WASHINGTON — U.S. Rep. Mike Turner, R-Ohio, is a former president of the NATO Parliamentary Assembly and current chairman of the House Tactical Air and Land Forces Subcommittee. While leading the assembly from 2014–2016, he championed the same burden-sharing issue on which President Donald Trump has made headlines for pushing so aggressively.
Wednesday on Capitol Hill, Turner discussed Trump’s performance at the NATO summit in Brussels and Trump’s upcoming meeting with Russian President Vladimir Putin in Helsinki, as well as U.S. Air Force platforms and Turner’s own visit to South Korea earlier this month. He also tackled the controversy over whether Turkey should recieve the Lockheed Martin-made F−35 Joint Strike Fighter, which could be a conference issue for the 2019 National Defense Authorization Act.
Turner’s Korea trip coincided with Secretary of State Mike Pompeo’s high-level talks in Pyongyang, which ended with North Korean officials decrying Pompeo’s “unilateral and gangster-like demand for denuclearization.” It was a rocky turn after Trump met Kim Jong Un in Singapore and announced North Korea was no longer a nuclear threat.
How was your visit to South Korea?
We met with military leadership on our side and also the Ministry of Defense, minister of foreign affairs for South Korea — basically getting an understanding of our readiness, what is the extent of our planning, what is the forward-looking view of the South Koreans. I was very surprised that their view is very optimistic even as our trip was concurrent with Pompeo’s. So we were meeting with South Korean officials after the regrettable statement by North Korea, and their view was that you’re going to have some retreat along the way in negotiations, but they believe that Un is absolutely committed to denuclearization and that he is going to be pulling his nation toward the West. And they’re looking forward to ways in which we can help them.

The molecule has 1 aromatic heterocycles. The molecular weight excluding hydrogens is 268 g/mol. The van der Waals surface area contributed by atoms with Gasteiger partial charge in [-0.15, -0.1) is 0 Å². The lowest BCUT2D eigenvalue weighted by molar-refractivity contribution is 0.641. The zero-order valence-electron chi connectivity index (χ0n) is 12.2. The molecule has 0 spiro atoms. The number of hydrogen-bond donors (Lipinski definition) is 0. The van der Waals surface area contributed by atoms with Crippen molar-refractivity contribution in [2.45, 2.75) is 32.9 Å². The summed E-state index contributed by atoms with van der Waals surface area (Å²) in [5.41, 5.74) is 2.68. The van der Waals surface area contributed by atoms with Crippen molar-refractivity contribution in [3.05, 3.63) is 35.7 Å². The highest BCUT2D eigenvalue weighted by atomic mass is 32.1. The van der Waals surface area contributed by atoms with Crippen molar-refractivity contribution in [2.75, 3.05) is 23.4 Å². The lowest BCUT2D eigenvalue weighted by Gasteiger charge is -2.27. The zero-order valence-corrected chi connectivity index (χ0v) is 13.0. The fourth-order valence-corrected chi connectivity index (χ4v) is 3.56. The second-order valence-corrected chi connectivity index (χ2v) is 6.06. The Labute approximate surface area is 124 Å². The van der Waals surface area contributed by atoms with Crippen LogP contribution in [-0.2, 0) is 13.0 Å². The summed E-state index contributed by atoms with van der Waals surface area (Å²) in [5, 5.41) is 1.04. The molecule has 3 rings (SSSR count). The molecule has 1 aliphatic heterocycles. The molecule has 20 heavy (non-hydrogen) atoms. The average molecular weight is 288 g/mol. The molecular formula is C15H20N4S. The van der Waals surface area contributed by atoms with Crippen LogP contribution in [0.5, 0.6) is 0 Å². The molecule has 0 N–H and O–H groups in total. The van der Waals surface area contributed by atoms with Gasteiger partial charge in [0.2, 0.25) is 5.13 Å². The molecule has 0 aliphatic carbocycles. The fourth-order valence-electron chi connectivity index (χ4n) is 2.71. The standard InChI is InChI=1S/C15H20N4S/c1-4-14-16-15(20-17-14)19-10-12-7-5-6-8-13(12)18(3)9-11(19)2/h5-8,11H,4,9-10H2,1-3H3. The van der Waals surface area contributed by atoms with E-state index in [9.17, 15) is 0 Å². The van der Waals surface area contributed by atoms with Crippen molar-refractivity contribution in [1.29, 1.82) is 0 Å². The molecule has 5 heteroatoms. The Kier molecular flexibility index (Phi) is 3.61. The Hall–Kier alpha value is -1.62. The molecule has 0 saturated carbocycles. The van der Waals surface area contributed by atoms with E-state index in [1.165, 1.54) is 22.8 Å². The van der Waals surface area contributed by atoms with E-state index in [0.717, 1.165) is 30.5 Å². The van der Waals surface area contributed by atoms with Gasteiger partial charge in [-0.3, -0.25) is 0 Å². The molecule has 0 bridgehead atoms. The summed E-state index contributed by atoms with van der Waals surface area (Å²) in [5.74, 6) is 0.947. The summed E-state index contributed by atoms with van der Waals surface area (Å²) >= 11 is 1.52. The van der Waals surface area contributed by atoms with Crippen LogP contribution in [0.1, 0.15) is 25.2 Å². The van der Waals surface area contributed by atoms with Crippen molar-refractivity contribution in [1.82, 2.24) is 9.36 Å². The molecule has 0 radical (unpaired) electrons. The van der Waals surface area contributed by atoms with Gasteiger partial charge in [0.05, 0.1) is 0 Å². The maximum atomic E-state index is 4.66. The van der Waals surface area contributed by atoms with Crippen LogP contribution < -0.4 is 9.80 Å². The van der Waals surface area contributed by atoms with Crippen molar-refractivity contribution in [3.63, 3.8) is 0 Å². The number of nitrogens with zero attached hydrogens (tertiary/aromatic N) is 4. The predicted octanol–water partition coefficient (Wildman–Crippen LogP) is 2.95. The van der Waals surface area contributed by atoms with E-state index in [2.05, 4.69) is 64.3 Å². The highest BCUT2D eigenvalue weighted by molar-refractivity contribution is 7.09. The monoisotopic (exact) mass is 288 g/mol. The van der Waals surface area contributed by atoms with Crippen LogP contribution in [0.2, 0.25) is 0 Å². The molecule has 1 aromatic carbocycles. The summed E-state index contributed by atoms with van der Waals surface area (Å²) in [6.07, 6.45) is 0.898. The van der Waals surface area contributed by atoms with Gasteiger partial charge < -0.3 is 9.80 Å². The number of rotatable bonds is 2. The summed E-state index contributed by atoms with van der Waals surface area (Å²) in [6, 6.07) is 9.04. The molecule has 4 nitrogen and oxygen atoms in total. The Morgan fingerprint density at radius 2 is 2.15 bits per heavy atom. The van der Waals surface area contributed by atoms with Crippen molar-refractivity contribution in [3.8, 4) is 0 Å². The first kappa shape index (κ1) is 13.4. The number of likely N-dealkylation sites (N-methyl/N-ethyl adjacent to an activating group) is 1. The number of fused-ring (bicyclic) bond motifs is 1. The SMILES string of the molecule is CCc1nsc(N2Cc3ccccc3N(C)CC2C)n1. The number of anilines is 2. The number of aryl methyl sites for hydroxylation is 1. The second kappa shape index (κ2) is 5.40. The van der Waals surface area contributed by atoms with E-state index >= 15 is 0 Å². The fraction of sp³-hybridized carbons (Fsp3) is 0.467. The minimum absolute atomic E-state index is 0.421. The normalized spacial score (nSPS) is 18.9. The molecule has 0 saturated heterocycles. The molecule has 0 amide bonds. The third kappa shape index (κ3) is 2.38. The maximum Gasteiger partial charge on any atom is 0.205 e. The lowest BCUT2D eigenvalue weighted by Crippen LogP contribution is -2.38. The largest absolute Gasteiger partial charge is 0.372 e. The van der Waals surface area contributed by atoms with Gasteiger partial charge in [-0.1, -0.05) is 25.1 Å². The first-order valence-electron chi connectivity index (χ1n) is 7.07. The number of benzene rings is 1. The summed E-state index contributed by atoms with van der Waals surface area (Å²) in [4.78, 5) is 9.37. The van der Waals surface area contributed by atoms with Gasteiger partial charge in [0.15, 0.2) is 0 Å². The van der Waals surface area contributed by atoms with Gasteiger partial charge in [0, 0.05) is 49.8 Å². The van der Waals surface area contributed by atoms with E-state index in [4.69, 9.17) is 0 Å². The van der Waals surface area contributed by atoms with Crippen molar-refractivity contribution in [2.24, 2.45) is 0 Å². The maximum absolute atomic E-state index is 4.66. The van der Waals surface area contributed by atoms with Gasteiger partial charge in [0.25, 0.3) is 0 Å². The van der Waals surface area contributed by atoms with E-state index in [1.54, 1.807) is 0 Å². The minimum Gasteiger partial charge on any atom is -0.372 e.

The administration’s been criticized for not delivering on the initial pomp and circumstance surrounding the summit. Are you satisfied?
Negotiations take time, and certainly denuclearization takes time. I mean this is not something that can be done in the blink of an eye. The key is balancing continued pressure and offering the willingness to work toward a mutual solution. We just have to get that balance until we have an actual deal that’s executable.
Was the administration right to hold the Singapore summit?
The president rightly put pressure on China and undertook a military buildup, so these were actionable threats to North Korea. [The president] aggressively pursued sanctions so that not only did North Korea feel them but that the world participated and understood that North Korea needed to come back into the international community and then pursue direct talks and negotiations. Through other administrations the reticence to be actively engaged in the negotiations stymied them, and the fact that this administration would do this gives us this opportunity for success. I’m also a big fan of Pompeo, and I think if there’s a guy who can bring this home, it would be him.
Was canceling U.S. exercises in the Pacific the right concession to make, and are you confident allies were in the loop on that decision?
I talk to the South Koreans directly, and they were completely in support of the halt in exercises. And in speaking toward military leadership, they believe that their readiness capability will not be impacted. There’s a number of things they can do in training to offset any effects of not holding full-scale major exercises.
The key is maintaining credible military pressure while trying to conclude a deal, and certainly they do seem cross purposes — undertaking a major military exercise at the same time you’re undertaking major denuclearization negotiations.